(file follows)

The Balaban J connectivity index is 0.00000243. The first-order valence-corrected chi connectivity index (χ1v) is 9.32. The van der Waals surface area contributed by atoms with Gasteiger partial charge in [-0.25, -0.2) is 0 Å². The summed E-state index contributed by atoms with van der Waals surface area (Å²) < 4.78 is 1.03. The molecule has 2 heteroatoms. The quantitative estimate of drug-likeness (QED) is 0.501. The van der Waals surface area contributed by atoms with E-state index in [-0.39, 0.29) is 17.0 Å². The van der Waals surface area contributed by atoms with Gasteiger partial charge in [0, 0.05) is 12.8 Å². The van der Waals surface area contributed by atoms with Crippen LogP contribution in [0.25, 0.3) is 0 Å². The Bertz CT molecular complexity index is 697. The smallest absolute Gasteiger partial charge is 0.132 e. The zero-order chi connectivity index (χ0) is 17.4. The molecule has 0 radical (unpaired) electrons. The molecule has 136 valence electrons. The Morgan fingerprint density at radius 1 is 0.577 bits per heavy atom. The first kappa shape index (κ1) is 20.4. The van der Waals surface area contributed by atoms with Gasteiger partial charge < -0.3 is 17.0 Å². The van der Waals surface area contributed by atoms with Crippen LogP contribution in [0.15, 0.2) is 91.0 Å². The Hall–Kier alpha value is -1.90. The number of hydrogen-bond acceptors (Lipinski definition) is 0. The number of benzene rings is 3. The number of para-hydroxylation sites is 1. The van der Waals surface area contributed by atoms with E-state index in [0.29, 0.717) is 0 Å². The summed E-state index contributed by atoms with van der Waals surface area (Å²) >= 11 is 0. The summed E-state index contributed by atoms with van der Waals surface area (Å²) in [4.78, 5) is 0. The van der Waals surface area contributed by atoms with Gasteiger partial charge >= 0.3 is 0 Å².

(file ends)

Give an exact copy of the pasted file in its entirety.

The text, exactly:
The Balaban J connectivity index is 0.00000243. The first-order valence-corrected chi connectivity index (χ1v) is 9.32. The van der Waals surface area contributed by atoms with Gasteiger partial charge in [-0.25, -0.2) is 0 Å². The summed E-state index contributed by atoms with van der Waals surface area (Å²) < 4.78 is 1.03. The molecule has 2 heteroatoms. The quantitative estimate of drug-likeness (QED) is 0.501. The van der Waals surface area contributed by atoms with E-state index in [-0.39, 0.29) is 17.0 Å². The van der Waals surface area contributed by atoms with Gasteiger partial charge in [0, 0.05) is 12.8 Å². The van der Waals surface area contributed by atoms with Crippen LogP contribution in [0.25, 0.3) is 0 Å². The Bertz CT molecular complexity index is 697. The smallest absolute Gasteiger partial charge is 0.132 e. The zero-order chi connectivity index (χ0) is 17.4. The molecule has 0 radical (unpaired) electrons. The molecule has 136 valence electrons. The Morgan fingerprint density at radius 1 is 0.577 bits per heavy atom. The first kappa shape index (κ1) is 20.4. The van der Waals surface area contributed by atoms with Gasteiger partial charge < -0.3 is 17.0 Å². The van der Waals surface area contributed by atoms with Crippen LogP contribution in [0.15, 0.2) is 91.0 Å². The Hall–Kier alpha value is -1.90. The number of hydrogen-bond acceptors (Lipinski definition) is 0. The number of benzene rings is 3. The number of para-hydroxylation sites is 1. The van der Waals surface area contributed by atoms with E-state index in [0.29, 0.717) is 0 Å². The summed E-state index contributed by atoms with van der Waals surface area (Å²) >= 11 is 0. The summed E-state index contributed by atoms with van der Waals surface area (Å²) in [4.78, 5) is 0. The van der Waals surface area contributed by atoms with Gasteiger partial charge >= 0.3 is 0 Å².